December 10, 2022 by Anna-Bet Stemmet
Italians are known the world over for living la dolce vita, and now the new season of The White Lotus has cast a fresh new spotlight on the most splendid tradition of the aperitivo hour. Let us introduce you to the convivial Italian happy hour and show you how you can weave this delightful custom into your hosting repertoire at home.
The history of aperitivo hour
The joyous notion of enjoying a cocktail paired with a light nibble before dinner is a tip of the hat to an 18th-century European tradition initially spearheaded in the northwest of Italy by King Vittorio Emanuele II, when he made vermouth his preferred pre-dinner drink. It was later carried on by Count Camillo Negroni, who invented the famous Negroni cocktail by blending vermouth, gin and bitters.
The definition & purpose of aperitivo
The term aperitivo comes from the verb aprire, which means ‘to open’ – quite fitting, since an aperitif opens the dinner ceremony, while the digestif is its closing counterpart. Typically served an hour or so before dinner, these light and appetising food and drink pairings are meant to stimulate both the appetite and the conversation.
Important aperitivo hour etiquette
If you are ever invited to attend aperitivo hour at a friend’s house, a local restaurant, or (dare to dream!) an Italian eatery abroad, here are a two golden rules of etiquette to bear in mind:
Aperitivo hour only starts around 6 PM
Italian happy hour starts around 6 PM, and does not extend past 8 PM, which is when the dinner rush will normally start in an Italian restaurant. Ask your host beforehand whether drinks will be followed by dinner, so you know if you should stick around. Otherwise, it’s good manners to excuse yourself around 8 PM.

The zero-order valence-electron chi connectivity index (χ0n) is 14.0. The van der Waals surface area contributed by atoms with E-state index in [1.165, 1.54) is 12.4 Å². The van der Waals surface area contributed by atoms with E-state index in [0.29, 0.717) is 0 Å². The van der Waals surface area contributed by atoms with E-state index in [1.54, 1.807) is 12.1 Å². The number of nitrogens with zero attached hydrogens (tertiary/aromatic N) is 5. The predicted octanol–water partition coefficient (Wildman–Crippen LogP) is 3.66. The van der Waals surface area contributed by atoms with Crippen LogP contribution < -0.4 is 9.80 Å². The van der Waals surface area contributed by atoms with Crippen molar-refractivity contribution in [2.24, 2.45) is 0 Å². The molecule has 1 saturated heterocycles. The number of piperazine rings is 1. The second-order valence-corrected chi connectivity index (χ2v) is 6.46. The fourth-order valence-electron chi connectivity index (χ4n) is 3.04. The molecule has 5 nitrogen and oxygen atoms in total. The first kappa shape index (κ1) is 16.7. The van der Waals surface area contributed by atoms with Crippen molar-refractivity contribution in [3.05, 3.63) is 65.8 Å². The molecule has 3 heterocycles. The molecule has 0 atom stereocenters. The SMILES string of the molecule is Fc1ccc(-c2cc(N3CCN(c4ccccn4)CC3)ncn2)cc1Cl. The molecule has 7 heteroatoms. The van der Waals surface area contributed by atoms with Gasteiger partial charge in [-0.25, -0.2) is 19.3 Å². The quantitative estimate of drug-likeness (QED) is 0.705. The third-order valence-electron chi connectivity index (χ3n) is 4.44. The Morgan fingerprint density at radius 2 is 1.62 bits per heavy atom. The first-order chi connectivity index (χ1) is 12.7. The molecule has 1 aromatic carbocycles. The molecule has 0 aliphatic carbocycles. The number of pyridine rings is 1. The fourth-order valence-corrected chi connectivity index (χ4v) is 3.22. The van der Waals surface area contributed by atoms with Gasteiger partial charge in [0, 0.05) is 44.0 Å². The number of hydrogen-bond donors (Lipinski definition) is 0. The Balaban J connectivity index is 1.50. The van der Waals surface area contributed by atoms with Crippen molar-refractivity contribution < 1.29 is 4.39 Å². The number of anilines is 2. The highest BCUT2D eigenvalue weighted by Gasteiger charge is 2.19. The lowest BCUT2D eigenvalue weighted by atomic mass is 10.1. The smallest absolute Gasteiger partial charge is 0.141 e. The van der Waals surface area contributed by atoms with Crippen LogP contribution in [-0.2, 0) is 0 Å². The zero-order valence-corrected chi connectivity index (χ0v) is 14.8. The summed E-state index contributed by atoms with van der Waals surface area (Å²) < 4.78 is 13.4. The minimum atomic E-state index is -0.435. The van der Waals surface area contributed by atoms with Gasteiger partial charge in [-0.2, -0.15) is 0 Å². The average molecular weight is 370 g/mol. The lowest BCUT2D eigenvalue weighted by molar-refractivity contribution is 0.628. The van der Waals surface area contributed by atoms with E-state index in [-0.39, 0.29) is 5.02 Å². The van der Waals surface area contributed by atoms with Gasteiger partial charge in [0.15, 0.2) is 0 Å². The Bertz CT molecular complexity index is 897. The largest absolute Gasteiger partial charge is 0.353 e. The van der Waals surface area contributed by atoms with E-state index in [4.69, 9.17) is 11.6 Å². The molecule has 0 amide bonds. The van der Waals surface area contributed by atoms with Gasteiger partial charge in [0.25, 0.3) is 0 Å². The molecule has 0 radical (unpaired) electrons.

Similarly, the proprietors and servers at most restaurants that offer aperitivo appreciate it if their patrons are kind enough to clear out and make way for the dinner crowd before 8PM. Unless they want to stay for dinner, of course!
Aperitivo snacks are not meant to be filling
By definition, aperitivo snacks are only meant to be an appetite booster. Do not expect to fill up on these little morsels as you would on a full dinner. Graze and enjoy, sticking to only a few bites if served from a communal platter.
The aperitivo menu
Keen to give Italian happy hour a go at home? Wonderful! Serving drinks before dinner is a very classy way to lay the groundwork for a fun evening of entertaining. Here are a few pointers from The Mixer team to pave the way:
Classic Italian cocktails obviously make a wonderful addition to a DIY aperitivo hour menu. Here are a few of our favourite light, bubbly drinks that pair well with balmy sunsets and entertaining banter:
The Aperol Spritz gets quite a bit of screentime in The White Lotus, and with good reason – it’s a very photogenic drink that sips as beautifully as it looks. Combining Aperol, Prosecco, and soda water this is one of the easiest Italian cocktail recipes to master, leaving you with plenty of time to relax with your friends on a warm afternoon.
Light, effervescent and lovely, the Hugo cocktail is made with elderflower liqueur, Prosecco, and soda water. It’s a delightful floral drink packing a flavourful punch at a lower ABV.
In Italian, the term Sbagliato means ‘broken’ or ‘mistaken’. The Negroni Sbagliato is a tongue-in-cheek name twist on the classic Negroni recipe which includes Prosecco as a surprise ingredient.
Combing the bitter-sweet orange flavor of Campari and the herbaceous character of Cinzano Rosso vermouth, the Americano is a deep and richly layered cocktail laced with the effervescence of soda water to create the perfect sunset sipper.
Traditionally, aperitif cocktails are served with savoury nibbles like cheese boards, cured meats, olives and crackers. Since it’s only meant to stimulate the appetite before dinner, food is normally consumed in moderation, so it’s a nice idea to serve your guests bite-sized canapés.